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Benson J. Lossing, Pictorial Field Book of the Civil War. Volume 1., Chapter 2: preliminary rebellious movements. (search)
ation of false teachings. There were exceptions, however — noble exceptions; and there were those among influential newspaper conductors, like the heroic Parson Brownlow, of Knoxville, East Tennessee, now (1865) Governor of that State, who could never be brought to bend the knee a single line to Baal nor to Moloch; but stood bravely erect until consumed, as it were, at the stake of martyrdom. For an account of Dr. Brownlow's sufferings at the beginning of the war, see his work, entitled, Sketches of the Rise, Progress, and Decline of Secession ; wit a Narrative of Personal Adventures among the Rebels. G. W. Childs. 1862. So with the pulpit. It wastensively occupied by men identified socially and pecuniarily with the slave system. These men, with the awful dignity of ambassadors of Christ-vicegerents W. G. Brownlow. of the Almighty — declared Slavery to be a divine institution, and that the fanatics of the Free-labor States who denounced it as wrong and sinful were infi
Benson J. Lossing, Pictorial Field Book of the Civil War. Volume 1., Chapter 7: Secession Conventions in six States. (search)
e Mobile, and Fort Morgan, at the entrance to the harbor of Mobile, about thirty miles below the city. The expedition to seize the Mount Vernon Arsenal was commanded by Captain Danville Leadbetter, of the United States Engineer Corps, and a native of the State of Maine. This man appears to have been one of the most fiendish of the persecutors of Union men in Alabama and East Tennessee, at the beginning of the civil war. His atrocious conduct in East Tennessee is darkly portrayed by Governor Brownlow, in his Sketches of the Rise, Progress, and Decline of Secession, page 311. For this purpose the Governor made him his special aid, with the rank of colonel. He left Mobile on the steamer Selma, at near midnight of the 3d of January, 1861. with four companies of volunteers, and at dawn surprised Captain Reno, who was in command of the Arsenal. By this seizure, the Alabama insurgents came into possession of fifteen thousand stand of arms, one hundred and fifty thousand pounds of powd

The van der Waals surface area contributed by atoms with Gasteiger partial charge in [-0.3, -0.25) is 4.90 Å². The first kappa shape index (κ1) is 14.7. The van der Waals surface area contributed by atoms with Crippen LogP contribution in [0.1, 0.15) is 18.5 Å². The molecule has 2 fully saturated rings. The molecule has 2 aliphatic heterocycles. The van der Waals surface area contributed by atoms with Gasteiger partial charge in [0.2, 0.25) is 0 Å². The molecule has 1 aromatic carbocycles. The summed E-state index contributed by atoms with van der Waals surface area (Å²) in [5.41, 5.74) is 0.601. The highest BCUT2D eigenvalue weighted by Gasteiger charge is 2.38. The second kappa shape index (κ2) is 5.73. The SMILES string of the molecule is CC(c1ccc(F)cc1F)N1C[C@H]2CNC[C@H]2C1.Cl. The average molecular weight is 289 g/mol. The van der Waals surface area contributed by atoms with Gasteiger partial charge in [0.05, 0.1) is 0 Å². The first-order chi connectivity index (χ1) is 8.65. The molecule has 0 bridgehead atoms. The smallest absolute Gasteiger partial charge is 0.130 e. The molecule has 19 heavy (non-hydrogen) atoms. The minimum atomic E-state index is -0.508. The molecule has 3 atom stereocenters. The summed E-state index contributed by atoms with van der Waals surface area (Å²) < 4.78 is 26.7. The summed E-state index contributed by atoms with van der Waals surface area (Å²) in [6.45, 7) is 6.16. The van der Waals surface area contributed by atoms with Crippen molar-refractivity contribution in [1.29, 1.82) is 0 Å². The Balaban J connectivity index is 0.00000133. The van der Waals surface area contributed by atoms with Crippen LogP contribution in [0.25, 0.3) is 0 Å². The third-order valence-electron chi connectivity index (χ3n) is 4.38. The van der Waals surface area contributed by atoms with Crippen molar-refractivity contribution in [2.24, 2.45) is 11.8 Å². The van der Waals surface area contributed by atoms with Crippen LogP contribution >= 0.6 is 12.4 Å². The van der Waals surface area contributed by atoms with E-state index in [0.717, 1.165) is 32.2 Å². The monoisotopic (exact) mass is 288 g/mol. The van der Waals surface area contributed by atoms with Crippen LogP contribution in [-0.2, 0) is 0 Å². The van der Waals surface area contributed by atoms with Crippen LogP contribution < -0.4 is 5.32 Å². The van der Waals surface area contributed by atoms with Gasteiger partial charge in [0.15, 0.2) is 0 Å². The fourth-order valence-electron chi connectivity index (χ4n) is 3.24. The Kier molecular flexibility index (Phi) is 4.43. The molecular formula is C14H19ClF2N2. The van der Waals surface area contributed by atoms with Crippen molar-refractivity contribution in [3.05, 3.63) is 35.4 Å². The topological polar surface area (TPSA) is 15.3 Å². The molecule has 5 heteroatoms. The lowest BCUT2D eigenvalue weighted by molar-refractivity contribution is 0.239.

Benson J. Lossing, Pictorial Field Book of the Civil War. Volume 1., Chapter 16: Secession of Virginia and North Carolina declared.--seizure of Harper's Ferry and Gosport Navy Yard.--the first troops in Washington for its defense. (search)
een the State of Tennessee and the United States of America ; and also an Ordinance for the adoption of the Constitution of the Provisional Government of the Confederate States. This action was kept secret for several days. When the intrepid Brownlow (see page 88) heard of it, he denounced it vehemently in his journal, the Knoxville Whig. The deed is done, and a black deed it is, he said. The Legislature of Tennessee, in secret session, passed an Ordinance of Secession, voting the State out of the votes cast in favor of Separation in East Tennessee were illegal, having been given by soldiers of the insurgent army, who had no right to vote anywhere. See Sketches of the Rise. Progress, and Decline of Secession, et coetera: by W. G. Brownlow, now (1865) Governor of Tennessee, page 222. All through the war that ensued East Tennessee remained loyal, but at the cost of fearful suffering, as we shall observe hereafter. Thus Virginia, North Carolina, and Tennessee, by the treasonab